I can’t stand weather news.
Of all the kinds of news that can strike, weather is the worst.
The reason I can’t stand it is the same one that causes you to take an umbrella along even if the forecast says it probably won’t rain — everyone knows the forecast is usually at least a little off. Weather is broadly predictable, but in the nitty gritty details it’s still pretty unpredictable.
And when it comes to news, I can’t stand trying to report on things that haven’t happened and might never happen.
Weather is custom-made for television. Forecasters can tell it’s coming, and they can paint colorful maps to show what’s coming, and they can talk about it endlessly before anything ever materializes. Then it gets here, and someone can stand out in the weather and tell the camera what’s happening. Then it goes away, and even if it didn’t amount to much, someone can stand outside next to a puddle and tell the camera what did or didn’t happen.
And that range of unknowns ahead of time, the portion of it that is not predictable, is why TV loves to talk about it. There are multiple scenarios. It takes time to cover them, and you can draw a different map for each one.
I’ve had reporters who ask me, after TV has been hyping a coming storm for two days but the storm is still two days out, “Shouldn’t we do a story?”
I answer, “About what? When the story runs tomorrow, the storm will still be a day away. The forecast could change.”
Forecasters will tell you for several days about a potential weather disaster, such as a winter storm or a potentially tornado-spewing line of thunderstorms, or a hurricane, and what hazards may be involved.
After all that buildup, eventually the weather gets here — or it moves somewhere else. Whether it arrives or moves, the result is almost always less than the worst-case scenario.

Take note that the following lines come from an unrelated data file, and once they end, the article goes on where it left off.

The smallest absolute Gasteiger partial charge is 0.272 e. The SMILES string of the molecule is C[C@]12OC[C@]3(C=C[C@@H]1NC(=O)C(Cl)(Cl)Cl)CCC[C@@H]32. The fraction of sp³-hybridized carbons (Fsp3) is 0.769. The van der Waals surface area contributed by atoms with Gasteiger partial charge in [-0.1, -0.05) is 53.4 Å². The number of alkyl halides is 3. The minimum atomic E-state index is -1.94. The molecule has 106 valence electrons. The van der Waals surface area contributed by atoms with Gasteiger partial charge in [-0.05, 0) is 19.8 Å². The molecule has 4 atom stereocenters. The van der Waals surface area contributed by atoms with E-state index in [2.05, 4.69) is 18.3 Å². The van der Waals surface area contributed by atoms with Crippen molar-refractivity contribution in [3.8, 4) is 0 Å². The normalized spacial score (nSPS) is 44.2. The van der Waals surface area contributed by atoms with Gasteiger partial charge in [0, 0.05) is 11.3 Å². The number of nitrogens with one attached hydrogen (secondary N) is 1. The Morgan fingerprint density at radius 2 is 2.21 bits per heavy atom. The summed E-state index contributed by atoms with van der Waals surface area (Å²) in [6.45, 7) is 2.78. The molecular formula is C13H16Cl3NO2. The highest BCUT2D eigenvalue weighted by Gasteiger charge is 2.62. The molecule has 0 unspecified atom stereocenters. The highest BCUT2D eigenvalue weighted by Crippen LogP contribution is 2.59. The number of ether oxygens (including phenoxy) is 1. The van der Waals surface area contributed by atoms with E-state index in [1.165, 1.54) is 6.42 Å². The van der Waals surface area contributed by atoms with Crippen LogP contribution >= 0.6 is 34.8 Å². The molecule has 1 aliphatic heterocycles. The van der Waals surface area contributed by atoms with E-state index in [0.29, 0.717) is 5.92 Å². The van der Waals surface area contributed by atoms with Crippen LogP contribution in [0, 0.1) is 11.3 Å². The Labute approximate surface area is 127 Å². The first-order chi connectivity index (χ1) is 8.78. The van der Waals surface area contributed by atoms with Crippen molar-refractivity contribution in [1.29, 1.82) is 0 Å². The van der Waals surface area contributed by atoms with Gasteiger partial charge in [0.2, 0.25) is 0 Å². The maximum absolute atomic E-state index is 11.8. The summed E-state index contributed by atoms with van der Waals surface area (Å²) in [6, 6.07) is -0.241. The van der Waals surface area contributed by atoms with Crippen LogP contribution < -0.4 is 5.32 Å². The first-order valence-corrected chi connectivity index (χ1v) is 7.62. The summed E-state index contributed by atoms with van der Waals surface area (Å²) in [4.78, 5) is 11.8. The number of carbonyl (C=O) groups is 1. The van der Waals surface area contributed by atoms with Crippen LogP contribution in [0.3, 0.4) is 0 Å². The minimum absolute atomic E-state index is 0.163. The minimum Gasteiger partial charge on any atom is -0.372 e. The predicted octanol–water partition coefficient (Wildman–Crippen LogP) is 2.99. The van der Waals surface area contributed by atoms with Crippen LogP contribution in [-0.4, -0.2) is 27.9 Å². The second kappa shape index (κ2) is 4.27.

WE COULD GET A FOOT OF SNOW! But we get 2 inches.
THE HURRICANE COULD MERGE WITH THIS HUGE STORM! But the hurricane slides off to the east.
Hurricane Joaquin was a Category 3 hurricane heading for the Carolinas, where it would smash together with a giant cold front. Then it was a Category 4 heading for the Outer Banks, Virginia or New York, there to smash with the front. Then it started heading out to sea, to smash with nothing.
Worst is a weather system that arrives with lousy timing. For any newspaper, “lousy timing” means after deadline, when it’s simply too late for us to get anything in the paper.
For a while it looked like the worst of this weekend’s weather might hit Caldwell County on Saturday night, well past the News-Topic’s deadline. I spent a lot of time worrying how to handle that, what I would be able to get on Sunday’s front page, whether I would need to ask an extra reporter to work on the weekend, whether I’d get in trouble for running folks into overtime pay by coming in on Sunday …
But then Joaquin started moving east. By Saturday afternoon, it seemed apparent the worst had passed.
By this morning, with any luck, the only people still excited about the storm will be on TV.